By Doyle Irvin, American Forests
Credit: Chuck Fazio, our Artist-in-Residence.
There is an intimate relationship between wintry forests and the water cycle, and it deserves a little digging into. So, let’s take a look at the interworkings of snowpack — how forests affect it in different areas, some current debates about forest management practices and what the potential consequences may be for wildlife.
It’s fairly common knowledge that forested areas promote snowpack retention. Snow melts in the sun; trees provide shade. What’s less commonly talked about, and certainly surprised yours truly, is that the opposite is true in some climates — open fields were retaining snowpack for longer than forested areas. Researchers at the University of Washington were perplexed by this, and developed a study to attempt to answer why. Their study asserts that “this occurs because the dominant effect of forest cover shifts from slowing snowmelt by shading the snow and blocking the wind to accelerating snowmelt from increasing longwave radiation.”
Getting into the technicalities of short- and longwave radiation is beyond the scope of this post, but at its most basic form shortwave radiation is heat from the sun, and longwave radiation is heat from the Earth. The study found that winter snowmelt occurs more quickly under tree cover in areas where the mean temperatures are already above freezing — for example, warm Mediterranean climates like coastal areas in the Pacific Northwest. Essentially, trees radiate a little heat (they are less reflective than snow, absorbing more light), and it makes the difference in places already close to the melting point.
Do these findings change the current practice of planting trees to protect snowpack?
Not at large, no.
Most snowpack is found in places where winter is actually cold. What it does propose is a more nuanced approach to climate-specific forest and watershed management.
Speaking of nuanced approaches to forest management, there is currently growing steam behind proposals to thin the forests in the Sierra Nevada mountains in order to increase California’s water supply. The idea is that “just like crops, trees consume water.” These proposals are getting flak from many angles, with responses asserting that the studies are paid for by logging companies, and others simply excoriating the science involved — which are admitted by the proponents themselves as “back-of-the-envelope calculations.”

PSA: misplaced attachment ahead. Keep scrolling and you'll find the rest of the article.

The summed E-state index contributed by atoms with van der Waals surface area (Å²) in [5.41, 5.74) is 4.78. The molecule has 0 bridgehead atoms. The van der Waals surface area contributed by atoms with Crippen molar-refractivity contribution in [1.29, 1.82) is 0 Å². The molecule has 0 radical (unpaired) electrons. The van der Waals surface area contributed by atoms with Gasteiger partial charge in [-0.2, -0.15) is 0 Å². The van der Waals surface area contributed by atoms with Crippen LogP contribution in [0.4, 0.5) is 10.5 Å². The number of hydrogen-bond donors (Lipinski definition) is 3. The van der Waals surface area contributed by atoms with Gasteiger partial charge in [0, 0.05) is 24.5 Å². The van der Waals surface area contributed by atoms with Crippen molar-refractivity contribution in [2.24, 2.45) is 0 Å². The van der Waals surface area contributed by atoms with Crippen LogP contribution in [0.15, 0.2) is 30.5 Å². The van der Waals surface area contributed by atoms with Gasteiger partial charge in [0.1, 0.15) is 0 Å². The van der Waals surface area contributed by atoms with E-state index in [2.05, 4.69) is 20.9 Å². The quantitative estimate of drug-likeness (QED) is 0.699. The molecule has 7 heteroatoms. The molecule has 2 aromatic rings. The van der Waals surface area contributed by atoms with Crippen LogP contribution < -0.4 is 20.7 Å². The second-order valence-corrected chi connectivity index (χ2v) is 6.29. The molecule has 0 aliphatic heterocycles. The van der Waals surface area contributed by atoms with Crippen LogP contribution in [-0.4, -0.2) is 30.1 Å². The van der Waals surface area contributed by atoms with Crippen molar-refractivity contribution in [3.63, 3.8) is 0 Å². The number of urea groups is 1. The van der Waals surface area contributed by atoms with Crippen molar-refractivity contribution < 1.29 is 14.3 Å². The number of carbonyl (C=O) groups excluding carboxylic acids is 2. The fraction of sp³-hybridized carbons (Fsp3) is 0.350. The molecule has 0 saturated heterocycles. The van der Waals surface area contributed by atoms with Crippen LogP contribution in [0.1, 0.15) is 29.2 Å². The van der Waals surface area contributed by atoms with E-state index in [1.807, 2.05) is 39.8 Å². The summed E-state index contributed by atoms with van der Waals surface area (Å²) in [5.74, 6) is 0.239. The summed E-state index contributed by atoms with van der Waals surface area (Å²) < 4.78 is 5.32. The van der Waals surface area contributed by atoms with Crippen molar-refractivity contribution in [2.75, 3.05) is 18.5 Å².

Environment Now’s study-in-response-to-this-study refutes the logging proposal for a variety of reasons. These include that the increases in water yield are very modest, that the increases are seasonally based (meaning that increases are limited to already-wet seasons when they are less needed) and that the thinning of the forest only makes room for vegetative regrowth, which would fill the vacuum within five to 10 years and make redundant all the logging performed.
If logging-for-water somehow does get mobilized, it is bad news for the snowpack (because the Sierras do actually get cold). Not only are trees vital anchors for avalanches, their duty in protecting snowpack is crucial to many animals who use snow for shelter from intense wayward freezes. Because snow is an incredible incubator, many species rely on it to survive the winter cold — everything from classic mammal examples, like bears, to insects whose survival is necessary if migratory birds are to have anything to eat come summer time.
Forested areas crucial to snowpack retention across the United States are in dire need of restoration. Beetles and blister rust are decimating forests across the country, putting wildlife from the Grizzly bear to the Pacific Salmon in danger. On top of wildlife, reducing forested areas also increases the chances of catastrophic floods. American Forests is hard at work planting millions of trees in the vital regions.